Thursday, January 22, 2009

Review of Amy's Organic Pound Cakes from SouthTownStar

"Amy's Organic Cakes. Orange, and Chocolate. $3.89 to $4.49 per 11-ounce cake.
Bonnie: It's worth hunting down Amy's new cakes in the freezer section of your supermarket - or making a special trip to a natural foods market to get them. They're as moist and delicious as homemade. They're also organic, vegan and contain no dairy.

A hefty slice of either serves up about 175 calories, 6 grams of fat (of which none is saturated) and about 16 grams of sugar, which is quite modest for something so tasty."

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Anyone else had the opportunity to try these? I've been looking for them at the market every time I go, but with no luck.

Wednesday, January 21, 2009

RECALL: Nature's Path Optimum Peanut Butter Energy Bars May Have Been Contaminated with Salmonella

"Washington, D.C. - infoZine - Nature's Path Organic Foods of Richmond, British Columbia, Canada is recalling Optimum Energy Bars Peanut Butter flavor, because it has the potential to be contaminated with Salmonella. The Optimum Energy Bars Peanut Butter flavor were manufactured using peanut butter recalled by Peanut Corporation of American because it has the potential to be contaminated with Salmonella. Salmonella is an organism which can cause serious and sometimes fatal infections in young children, frail or elderly people, and others with weakened immune systems.

The affected products are marked with the BEST BEFORE DATE OF 01OCT09A and sold in 2 oz (56 g) individually wrap bar with UPC code of 0 58449 77715 1."

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Tuesday, January 20, 2009

Review of Crispy Cat Candy Bars

Several months ago, I was sent some Crispy Bar candy bars to review, but due to the hustle and bustle of daily life, I haven't had the opportunity to post my thoughts yet. As you can tell, I've been neglecting this blog a bit, but I hope to get back on top of things soon. At any rate, on to the delicious candy bars!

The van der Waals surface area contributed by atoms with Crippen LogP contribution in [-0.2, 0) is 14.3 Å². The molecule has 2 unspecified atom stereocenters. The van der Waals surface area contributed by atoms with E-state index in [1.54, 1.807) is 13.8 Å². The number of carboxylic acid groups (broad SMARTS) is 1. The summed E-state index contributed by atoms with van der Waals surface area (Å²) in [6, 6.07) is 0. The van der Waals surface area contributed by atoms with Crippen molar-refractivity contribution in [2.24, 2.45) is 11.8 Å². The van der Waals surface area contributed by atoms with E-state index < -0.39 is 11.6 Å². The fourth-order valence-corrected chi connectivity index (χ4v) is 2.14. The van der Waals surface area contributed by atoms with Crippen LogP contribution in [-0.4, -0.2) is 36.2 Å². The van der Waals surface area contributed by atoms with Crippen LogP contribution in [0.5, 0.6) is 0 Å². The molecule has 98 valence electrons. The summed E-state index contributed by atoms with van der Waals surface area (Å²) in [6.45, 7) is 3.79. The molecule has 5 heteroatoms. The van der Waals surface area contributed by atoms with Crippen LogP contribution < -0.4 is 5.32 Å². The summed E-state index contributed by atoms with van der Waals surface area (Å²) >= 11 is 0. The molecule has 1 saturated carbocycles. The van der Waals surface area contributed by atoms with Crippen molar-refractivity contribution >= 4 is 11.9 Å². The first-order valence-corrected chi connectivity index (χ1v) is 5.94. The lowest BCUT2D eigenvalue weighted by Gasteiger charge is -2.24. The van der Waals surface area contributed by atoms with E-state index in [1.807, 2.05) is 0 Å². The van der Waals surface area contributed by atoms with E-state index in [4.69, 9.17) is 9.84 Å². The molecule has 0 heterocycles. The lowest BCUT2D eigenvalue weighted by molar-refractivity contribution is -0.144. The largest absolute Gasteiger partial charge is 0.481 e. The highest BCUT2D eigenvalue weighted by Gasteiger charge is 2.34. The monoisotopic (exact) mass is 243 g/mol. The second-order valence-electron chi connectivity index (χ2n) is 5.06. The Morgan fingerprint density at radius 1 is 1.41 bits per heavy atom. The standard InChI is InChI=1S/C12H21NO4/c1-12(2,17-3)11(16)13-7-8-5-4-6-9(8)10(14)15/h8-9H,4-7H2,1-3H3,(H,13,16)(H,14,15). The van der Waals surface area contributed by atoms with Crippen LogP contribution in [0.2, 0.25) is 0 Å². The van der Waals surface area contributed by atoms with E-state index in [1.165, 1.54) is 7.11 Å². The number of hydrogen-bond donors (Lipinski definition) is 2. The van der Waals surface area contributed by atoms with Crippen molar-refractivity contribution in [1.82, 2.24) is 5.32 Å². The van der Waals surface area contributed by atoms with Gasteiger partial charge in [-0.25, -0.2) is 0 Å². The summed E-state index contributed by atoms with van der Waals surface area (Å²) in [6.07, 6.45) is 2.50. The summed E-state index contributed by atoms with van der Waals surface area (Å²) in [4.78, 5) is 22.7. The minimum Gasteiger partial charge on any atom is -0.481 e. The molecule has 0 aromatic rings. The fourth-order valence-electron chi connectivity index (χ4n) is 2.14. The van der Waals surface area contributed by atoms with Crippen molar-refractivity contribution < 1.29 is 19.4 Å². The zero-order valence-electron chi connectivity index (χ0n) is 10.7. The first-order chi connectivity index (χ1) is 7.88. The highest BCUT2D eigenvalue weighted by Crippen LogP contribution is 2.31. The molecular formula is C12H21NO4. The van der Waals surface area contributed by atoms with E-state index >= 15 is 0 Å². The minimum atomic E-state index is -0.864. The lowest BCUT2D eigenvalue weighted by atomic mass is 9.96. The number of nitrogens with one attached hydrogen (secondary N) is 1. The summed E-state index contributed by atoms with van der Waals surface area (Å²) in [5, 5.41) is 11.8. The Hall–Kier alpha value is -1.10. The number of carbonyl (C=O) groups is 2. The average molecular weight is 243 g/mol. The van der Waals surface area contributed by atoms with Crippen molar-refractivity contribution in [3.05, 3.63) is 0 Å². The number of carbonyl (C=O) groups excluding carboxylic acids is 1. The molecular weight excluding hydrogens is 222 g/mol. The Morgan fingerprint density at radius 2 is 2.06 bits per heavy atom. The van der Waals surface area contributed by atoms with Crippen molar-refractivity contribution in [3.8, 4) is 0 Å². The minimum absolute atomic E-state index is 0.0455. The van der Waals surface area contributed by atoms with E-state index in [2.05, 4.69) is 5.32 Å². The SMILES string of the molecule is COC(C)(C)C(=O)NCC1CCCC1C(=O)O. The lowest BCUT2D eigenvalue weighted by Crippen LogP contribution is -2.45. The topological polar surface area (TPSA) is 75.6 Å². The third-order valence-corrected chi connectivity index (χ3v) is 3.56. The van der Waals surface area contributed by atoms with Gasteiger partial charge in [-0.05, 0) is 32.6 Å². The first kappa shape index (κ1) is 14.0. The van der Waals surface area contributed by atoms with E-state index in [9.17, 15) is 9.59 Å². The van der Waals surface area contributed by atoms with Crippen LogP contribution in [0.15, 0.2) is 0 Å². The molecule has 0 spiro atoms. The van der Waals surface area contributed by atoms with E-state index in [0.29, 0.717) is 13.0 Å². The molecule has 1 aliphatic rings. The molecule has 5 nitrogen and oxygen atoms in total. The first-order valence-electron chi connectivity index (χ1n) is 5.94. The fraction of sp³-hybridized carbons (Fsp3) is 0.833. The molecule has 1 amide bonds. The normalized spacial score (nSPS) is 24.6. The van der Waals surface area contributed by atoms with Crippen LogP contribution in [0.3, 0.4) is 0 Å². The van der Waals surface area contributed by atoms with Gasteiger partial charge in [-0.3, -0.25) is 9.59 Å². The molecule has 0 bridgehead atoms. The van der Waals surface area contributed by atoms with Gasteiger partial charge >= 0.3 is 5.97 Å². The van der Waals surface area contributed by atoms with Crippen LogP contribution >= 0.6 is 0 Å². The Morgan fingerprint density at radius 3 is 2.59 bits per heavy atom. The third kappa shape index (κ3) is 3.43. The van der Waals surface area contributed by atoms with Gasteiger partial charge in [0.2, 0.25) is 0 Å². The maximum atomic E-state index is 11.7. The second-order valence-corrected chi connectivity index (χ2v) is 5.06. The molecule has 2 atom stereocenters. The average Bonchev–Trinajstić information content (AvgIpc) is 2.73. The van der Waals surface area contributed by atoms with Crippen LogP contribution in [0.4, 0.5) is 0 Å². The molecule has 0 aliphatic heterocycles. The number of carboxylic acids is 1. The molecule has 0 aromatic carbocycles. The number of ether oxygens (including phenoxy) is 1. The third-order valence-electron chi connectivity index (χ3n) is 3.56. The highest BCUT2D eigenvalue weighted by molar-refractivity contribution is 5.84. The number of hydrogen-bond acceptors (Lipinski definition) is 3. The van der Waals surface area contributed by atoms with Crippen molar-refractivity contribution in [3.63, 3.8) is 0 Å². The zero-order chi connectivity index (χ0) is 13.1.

Crispy Bar candy bars are somewhere between 70% and 90% organic, and if you were to look at the ingredient list, you wouldn't find any scientific or foreign sounding names!
Take a look at the ingredients: Organic Brown Rice Syrup, Organic Coconut, Organic Dark Chocolate (Organic Cane Sugar, Organic Cocoa Liquor, Organic Cocoa Butter, Soy Lecithin [Made without GMO], Organic Vanilla), Organic Brown Rice Crisp (Organic Brown Rice Flour, Organic Evaporated Cane Juice, Organic Molasses, Sea Salt), Natural Peppermint Flavor, Natural Vanilla Flavor, Salt.

Totally pure through and through, Crispy Bar candy bars come in three different flavors - roasted peanut, mint coconut and toasted almond. After having the chance to sample all three, I can safely say these are some of the best candy bars around. Sweet without being overpowering, I was thrilled to find such a great product and have it be vegan. I have bought each flavor a number of times since my initial tasting and they have never disappointed me. So the next time you go to see a movie, consider grabbing a Crispy Bar from your local natural food store.

Other Crispy Cat reviews include:
Go Dairy Free's review
Sustainable Coop's review

Wild Flight Farm starts from scratch to build successful organic produce business

"Elena Bruns works the Wild Flight Farm vegetable stand at the Revelstoke Farmers Market this past summer. The Bruns started their business 16 years ago with little capital, equipment or experience and have built it up into a successful enterprise. Photo courtesy of Wild Flight Farms

This week’s Green Business Award goes to Wild Flight Farm. Co-owners Hermann and Louise Bruns supply Revelstoke with produce organically grown on their farm in Mara, located on the Shuswap River. This week I had a chance to ask a few questions that many grateful Revelstokians have been wondering about Wild Flight Farm."

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Organic egg production - For how much longer?

"During 2008, the financial problems that we are and will be facing have led to a reduction in the sales of organic eggs. Fortunately for the free range egg industry, those who have been purchasing organic eggs seem to be deciding that the perceived welfare advantage of free range egg production is one of the key factors in their decision making. I agree with this. In well managed free range units, even large scale ones; the welfare of the hens can be equal to that on organic farms. Therefore any minor alterations in the nutrient quality of the eggs from hens that receive organic feed are likely to be financially forgettable when times are hard. Does this mean that organic egg production is doomed? No, not quite, but the implications are that the share of the market for organic eggs will from now on be lower. Why?